Two separate and tragic worker deaths in Hong Kong today spotlight the city’s appalling record on worker safety, with comparisons against even beleaguered World Cup 2022 host Qatar showing “Asia’s World City” to be one of the most dangerous territories in the world to work.
Officials report a 42-year-old man was killed on a Tsim Sha Tsui construction site at lunchtime today while a 38-year-old man in Tai Po was killed while repairing a steamroller this afternoon.
But these two tragedies, leaving five children without fathers, will account for less than 1% of the worker deaths we will see in Hong Kong this year. In fact, our city ranks far lower in worker safety than even global “worker rights” villain Qatar.
For background, last year the International Labour Organization (ILO) ran an in-depth study on Qatar worker safety, aiming to find the truth between sensationalist headlines claiming thousands of workers had died building World Cup venues and Qatar’s own eyebrow-raising protestations that only three workers had been killed.
Using enhanced data sources, including ambulance services, hospitals and mortuaries, ILO concluded that around 66 workers had died at work in 2020 in the whole of Qatar (the official country-wide toll from the Work-related Injury Unified Registry for Qatar (WURQ) is 50).
But here’s the shocking part: even using ILO’s enhanced figures, Qatar’s worker death rate is still around half of Hong Kong’s for that year: per 100,000 workers, 3.2 were killed in Qatar against 6.0 in Hong Kong.
In 2020, 234 workers lost their lives in Hong Kong. In 2021 that grim number rose to 263.
The government can’t pretend this isn’t a problem. Even at a glitzy keynote speech launching Construction Safety Week in August, Development Secretary Bernadette Linn admitted construction safety had hit something of a “bottleneck” and had “even shown an upward trend”.
On the sidelines of the event, I asked Linn if perhaps we should slow the breakneck rate of construction in Hong Kong to save lives and improve worker safety. The Secretary disagreed, saying safety should be tackled “not by reducing the volume but by improving our systems in coping with the volume and in reducing the risks to which our construction workers are exposed.”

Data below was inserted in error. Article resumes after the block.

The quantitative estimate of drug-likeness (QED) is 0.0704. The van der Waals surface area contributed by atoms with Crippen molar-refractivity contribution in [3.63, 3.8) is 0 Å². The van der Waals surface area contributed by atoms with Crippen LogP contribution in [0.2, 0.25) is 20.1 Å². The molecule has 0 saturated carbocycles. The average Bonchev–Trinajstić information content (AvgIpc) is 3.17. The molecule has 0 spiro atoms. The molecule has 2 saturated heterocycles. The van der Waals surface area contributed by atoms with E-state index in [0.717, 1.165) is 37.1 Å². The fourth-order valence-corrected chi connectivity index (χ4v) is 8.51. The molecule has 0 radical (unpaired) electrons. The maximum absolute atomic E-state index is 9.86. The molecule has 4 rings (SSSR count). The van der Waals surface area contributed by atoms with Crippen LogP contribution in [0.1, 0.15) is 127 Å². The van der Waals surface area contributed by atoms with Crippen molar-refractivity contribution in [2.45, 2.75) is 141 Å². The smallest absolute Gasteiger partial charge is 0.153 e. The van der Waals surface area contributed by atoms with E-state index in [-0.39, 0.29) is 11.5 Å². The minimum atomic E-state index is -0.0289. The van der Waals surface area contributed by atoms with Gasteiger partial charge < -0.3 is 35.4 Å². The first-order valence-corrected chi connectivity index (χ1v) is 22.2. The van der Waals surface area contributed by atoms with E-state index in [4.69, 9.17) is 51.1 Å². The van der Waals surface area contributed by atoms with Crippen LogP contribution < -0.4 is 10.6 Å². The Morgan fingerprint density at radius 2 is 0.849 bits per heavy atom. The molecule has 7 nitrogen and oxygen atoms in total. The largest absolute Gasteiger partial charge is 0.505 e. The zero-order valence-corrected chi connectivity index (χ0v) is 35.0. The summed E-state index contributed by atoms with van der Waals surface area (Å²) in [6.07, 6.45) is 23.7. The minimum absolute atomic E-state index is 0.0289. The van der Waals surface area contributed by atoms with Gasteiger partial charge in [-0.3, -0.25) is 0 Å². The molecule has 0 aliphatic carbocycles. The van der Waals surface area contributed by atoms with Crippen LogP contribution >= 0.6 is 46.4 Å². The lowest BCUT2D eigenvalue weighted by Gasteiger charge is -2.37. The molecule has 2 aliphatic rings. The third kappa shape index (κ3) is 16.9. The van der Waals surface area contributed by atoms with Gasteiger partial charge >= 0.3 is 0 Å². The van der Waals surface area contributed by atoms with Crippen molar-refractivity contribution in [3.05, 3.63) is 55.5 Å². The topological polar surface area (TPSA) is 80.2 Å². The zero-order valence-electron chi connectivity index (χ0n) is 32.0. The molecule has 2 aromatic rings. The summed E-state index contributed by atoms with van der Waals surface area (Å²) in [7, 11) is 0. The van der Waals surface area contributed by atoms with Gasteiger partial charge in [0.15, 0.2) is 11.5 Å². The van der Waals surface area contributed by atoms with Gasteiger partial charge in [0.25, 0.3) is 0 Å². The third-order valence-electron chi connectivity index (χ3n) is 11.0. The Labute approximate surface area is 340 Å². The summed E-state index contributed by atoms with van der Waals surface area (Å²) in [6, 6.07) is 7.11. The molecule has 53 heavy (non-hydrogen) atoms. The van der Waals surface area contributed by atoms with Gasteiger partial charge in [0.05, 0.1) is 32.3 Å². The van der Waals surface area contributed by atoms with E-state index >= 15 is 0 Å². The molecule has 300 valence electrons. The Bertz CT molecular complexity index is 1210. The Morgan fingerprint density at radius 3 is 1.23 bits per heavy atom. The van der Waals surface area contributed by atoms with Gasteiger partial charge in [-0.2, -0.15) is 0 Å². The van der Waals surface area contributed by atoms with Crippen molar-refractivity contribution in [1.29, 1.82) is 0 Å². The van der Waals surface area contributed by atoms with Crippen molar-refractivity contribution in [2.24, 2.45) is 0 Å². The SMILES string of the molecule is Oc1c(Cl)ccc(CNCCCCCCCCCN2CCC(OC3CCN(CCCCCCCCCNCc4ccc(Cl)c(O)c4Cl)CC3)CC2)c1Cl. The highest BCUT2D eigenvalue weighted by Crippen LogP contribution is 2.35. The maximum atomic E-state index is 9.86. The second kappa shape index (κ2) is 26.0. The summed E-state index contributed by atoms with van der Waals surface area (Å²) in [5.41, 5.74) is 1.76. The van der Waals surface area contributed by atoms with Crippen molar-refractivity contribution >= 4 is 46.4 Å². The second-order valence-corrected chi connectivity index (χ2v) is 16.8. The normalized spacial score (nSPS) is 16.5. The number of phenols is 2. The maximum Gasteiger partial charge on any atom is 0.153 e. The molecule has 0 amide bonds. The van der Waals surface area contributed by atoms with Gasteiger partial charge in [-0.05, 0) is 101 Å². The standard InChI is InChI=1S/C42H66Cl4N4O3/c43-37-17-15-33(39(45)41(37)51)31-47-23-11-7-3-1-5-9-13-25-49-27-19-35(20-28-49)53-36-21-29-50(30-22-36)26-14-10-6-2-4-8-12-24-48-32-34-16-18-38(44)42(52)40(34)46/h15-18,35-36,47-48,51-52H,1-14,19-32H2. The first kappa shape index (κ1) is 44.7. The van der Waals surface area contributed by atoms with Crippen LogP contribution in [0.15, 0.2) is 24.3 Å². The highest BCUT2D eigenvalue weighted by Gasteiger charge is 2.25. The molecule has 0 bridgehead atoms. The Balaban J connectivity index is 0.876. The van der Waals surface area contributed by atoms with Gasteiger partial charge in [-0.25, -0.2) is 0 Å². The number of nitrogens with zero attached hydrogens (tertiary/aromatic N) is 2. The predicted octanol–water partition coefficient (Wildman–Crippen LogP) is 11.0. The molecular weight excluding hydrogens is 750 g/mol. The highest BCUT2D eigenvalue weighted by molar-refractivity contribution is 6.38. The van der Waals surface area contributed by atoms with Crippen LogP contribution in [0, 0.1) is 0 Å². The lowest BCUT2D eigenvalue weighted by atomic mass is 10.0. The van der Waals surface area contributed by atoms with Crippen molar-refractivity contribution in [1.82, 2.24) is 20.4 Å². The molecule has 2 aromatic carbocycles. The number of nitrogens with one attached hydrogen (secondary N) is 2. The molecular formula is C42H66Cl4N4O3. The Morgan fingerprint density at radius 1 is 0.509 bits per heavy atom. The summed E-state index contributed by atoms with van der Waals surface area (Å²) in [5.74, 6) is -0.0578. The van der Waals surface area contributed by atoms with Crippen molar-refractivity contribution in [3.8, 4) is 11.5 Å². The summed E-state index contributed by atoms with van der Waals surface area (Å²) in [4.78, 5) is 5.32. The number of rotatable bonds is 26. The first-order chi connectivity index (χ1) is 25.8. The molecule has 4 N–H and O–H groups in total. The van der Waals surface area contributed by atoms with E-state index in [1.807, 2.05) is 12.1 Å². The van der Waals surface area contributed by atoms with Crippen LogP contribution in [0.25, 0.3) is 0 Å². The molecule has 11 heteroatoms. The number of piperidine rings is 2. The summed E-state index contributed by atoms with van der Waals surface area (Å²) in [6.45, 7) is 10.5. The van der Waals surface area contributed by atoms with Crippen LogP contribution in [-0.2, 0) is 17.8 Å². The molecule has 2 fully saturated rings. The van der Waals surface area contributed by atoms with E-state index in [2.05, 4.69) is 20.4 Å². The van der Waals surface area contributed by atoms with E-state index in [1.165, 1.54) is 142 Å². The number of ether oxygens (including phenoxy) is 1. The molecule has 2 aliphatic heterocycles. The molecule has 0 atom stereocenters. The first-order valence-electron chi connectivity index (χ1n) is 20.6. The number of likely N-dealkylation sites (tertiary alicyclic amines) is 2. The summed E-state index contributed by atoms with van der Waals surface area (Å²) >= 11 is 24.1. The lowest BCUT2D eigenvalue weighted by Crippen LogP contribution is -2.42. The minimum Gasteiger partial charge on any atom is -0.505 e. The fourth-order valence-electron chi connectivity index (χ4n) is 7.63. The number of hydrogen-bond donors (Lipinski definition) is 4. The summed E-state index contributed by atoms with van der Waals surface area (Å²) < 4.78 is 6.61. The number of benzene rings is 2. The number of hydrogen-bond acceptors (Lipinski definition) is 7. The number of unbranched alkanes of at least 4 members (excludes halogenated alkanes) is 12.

But the systems presented at that construction safety event were simply a smear of lipstick on a blundering pig: exo-skeletons to let workers toil longer without sprains; smart cameras that detect when workers are not wearing required protective gear; “smart” locks that only open when a special card (a key?) is presented.
None of that will impact the lax enforcement culture and casual disregard for human life shown by Hong Kong’s gluttonous developers.
In September, I reported on falling debris from a major Henderson Land construction site in Shau Kei Wan. What was more shocking than the utter contempt Henderson showed for worker and community safety (and the disgraceful state of the worksite itself) was the government response: the Environment Bureau dismissed the whole matter and then lied about the subsequent clean-up, while Buildings Department parroted the contractor’s obvious lie: “The registered contractor explained that due to strong wind in the morning, some nylon strips fell onto the streets during dismantle of scaffold [sic],” they told me.
To be clear, and I was personally standing on the street watching this happen, thousands of bunches of nylon ties were being chucked from the 24th floor with no regard to the safety of the people below. Nylon ties aren’t the most dangerous thing to fall (it was steel rebar falling that killed the 42-year-old man at the Tsim Sha Tsui building site today) but the culture that allows this illegal timesaver, and the government that then covers it up, is what makes Hong Kong such a dangerous place to work.
None of this is to dismiss the concerns over Qatar’s human rights and treatment of migrant workers – but in terms of worker safety, there’s real scandal right here in Hong Kong too, not just 4,000 miles away at a World Cup stadium.